Middle (30 minutes)
Students will investigate carbon dioxide sequestration. Go to: www.ccs-education.net and watch the CCS film. Using the Overview on the website and information from the film, students will complete the worksheet on carbon dioxide sequestration (Worksheet 3).
End (10-12 minutes)
Teacher will give a final verbal overview of topic. Students will complete a “Ticket Out” concerning what they have learned (see supplemental materials).
Assessment * Accurate completion of the Carbon Dioxide Sequestration worksheet * Responses to Ticket Out questions
To save time, the teacher could use just the ice core data activity. It provides the information that links increased carbon dioxide levels to an increase in global temperatures. If the goal is to introduce students to the debate over global warming, excerpts from the film An Inconvenient Truth could be shown along with the IZZIT film Unstoppable Solar Cycles, which is available for free to teachers at www.izzit.org. The films present two opposing viewpoints and will encourage students to consider both sides of the argument.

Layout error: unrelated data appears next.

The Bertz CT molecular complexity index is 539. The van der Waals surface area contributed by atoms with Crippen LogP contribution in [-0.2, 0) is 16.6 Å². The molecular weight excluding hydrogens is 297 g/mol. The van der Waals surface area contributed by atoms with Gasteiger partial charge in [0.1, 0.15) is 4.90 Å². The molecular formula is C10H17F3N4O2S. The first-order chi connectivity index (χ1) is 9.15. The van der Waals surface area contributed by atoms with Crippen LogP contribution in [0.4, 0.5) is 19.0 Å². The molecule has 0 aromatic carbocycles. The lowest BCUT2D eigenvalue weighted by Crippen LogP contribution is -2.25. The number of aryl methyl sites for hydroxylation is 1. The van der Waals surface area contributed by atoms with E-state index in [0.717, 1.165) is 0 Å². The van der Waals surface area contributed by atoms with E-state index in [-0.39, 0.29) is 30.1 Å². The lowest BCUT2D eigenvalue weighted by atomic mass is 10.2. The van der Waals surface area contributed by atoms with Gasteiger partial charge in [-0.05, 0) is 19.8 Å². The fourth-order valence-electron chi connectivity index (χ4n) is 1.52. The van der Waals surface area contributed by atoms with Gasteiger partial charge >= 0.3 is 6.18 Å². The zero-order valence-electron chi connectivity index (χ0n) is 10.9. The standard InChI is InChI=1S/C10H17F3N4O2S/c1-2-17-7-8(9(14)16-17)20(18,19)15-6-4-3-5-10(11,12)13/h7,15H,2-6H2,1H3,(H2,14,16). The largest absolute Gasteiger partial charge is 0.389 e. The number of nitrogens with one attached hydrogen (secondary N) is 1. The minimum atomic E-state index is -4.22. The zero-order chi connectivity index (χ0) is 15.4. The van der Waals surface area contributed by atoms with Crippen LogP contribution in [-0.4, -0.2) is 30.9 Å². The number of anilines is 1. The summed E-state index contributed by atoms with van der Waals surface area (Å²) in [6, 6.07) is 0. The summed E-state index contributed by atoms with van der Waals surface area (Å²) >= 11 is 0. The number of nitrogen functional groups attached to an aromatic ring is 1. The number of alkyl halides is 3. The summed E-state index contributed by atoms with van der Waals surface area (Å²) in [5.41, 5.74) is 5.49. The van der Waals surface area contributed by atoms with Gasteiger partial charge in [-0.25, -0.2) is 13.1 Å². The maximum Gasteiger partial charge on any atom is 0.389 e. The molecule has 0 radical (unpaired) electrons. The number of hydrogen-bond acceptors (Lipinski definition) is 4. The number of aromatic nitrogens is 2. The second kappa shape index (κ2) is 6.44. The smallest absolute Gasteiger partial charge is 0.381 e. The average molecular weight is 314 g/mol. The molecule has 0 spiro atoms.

If time is an issue for the teacher, Mr. Green could be used as enrichment to support instruction in climate change. It can also be paired with the FUTURESTATES film Seed as enrichment to accompany a unit on biotechnology, and/or paired with the FUTURESTATES film Rise to further explore the possible repercussions of climate change.
If time is short, this lesson can be foregone. In its place, the teacher may ask students to research other ways of reducing excess carbon dioxide in our atmosphere. The focus could be on renewable resources and energy efficiency. For more information: